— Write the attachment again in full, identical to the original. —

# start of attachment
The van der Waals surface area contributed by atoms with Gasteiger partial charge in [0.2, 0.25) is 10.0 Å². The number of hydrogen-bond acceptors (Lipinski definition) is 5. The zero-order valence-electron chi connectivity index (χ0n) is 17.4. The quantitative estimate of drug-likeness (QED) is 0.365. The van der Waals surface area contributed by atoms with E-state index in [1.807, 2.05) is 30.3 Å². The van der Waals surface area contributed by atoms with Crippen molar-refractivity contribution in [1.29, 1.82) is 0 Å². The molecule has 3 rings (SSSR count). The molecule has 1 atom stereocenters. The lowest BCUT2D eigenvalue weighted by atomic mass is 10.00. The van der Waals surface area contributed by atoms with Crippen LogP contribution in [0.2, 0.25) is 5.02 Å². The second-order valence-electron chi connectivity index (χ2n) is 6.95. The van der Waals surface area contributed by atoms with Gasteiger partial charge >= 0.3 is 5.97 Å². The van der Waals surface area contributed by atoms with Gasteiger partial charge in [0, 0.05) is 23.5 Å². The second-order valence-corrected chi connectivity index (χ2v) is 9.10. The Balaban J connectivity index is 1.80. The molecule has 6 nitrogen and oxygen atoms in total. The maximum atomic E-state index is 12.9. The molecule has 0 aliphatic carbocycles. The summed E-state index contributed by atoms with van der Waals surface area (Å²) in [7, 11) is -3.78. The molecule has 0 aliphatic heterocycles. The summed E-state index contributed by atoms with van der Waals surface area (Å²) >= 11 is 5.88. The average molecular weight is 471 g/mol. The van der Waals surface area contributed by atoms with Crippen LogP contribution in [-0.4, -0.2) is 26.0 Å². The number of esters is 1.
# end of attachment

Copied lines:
The van der Waals surface area contributed by atoms with Gasteiger partial charge in [0.2, 0.25) is 10.0 Å². The number of hydrogen-bond acceptors (Lipinski definition) is 5. The zero-order valence-electron chi connectivity index (χ0n) is 17.4. The quantitative estimate of drug-likeness (QED) is 0.365. The van der Waals surface area contributed by atoms with E-state index in [1.807, 2.05) is 30.3 Å². The van der Waals surface area contributed by atoms with Crippen molar-refractivity contribution in [1.29, 1.82) is 0 Å². The molecule has 3 rings (SSSR count). The molecule has 1 atom stereocenters. The lowest BCUT2D eigenvalue weighted by atomic mass is 10.00. The van der Waals surface area contributed by atoms with Crippen LogP contribution in [0.2, 0.25) is 5.02 Å². The second-order valence-electron chi connectivity index (χ2n) is 6.95. The van der Waals surface area contributed by atoms with Gasteiger partial charge >= 0.3 is 5.97 Å². The van der Waals surface area contributed by atoms with Gasteiger partial charge in [0, 0.05) is 23.5 Å². The second-order valence-corrected chi connectivity index (χ2v) is 9.10. The Balaban J connectivity index is 1.80. The molecule has 6 nitrogen and oxygen atoms in total. The maximum atomic E-state index is 12.9. The molecule has 0 aliphatic carbocycles. The summed E-state index contributed by atoms with van der Waals surface area (Å²) in [7, 11) is -3.78. The molecule has 0 aliphatic heterocycles. The summed E-state index contributed by atoms with van der Waals surface area (Å²) >= 11 is 5.88. The average molecular weight is 471 g/mol. The van der Waals surface area contributed by atoms with Crippen LogP contribution in [-0.4, -0.2) is 26.0 Å². The number of esters is 1.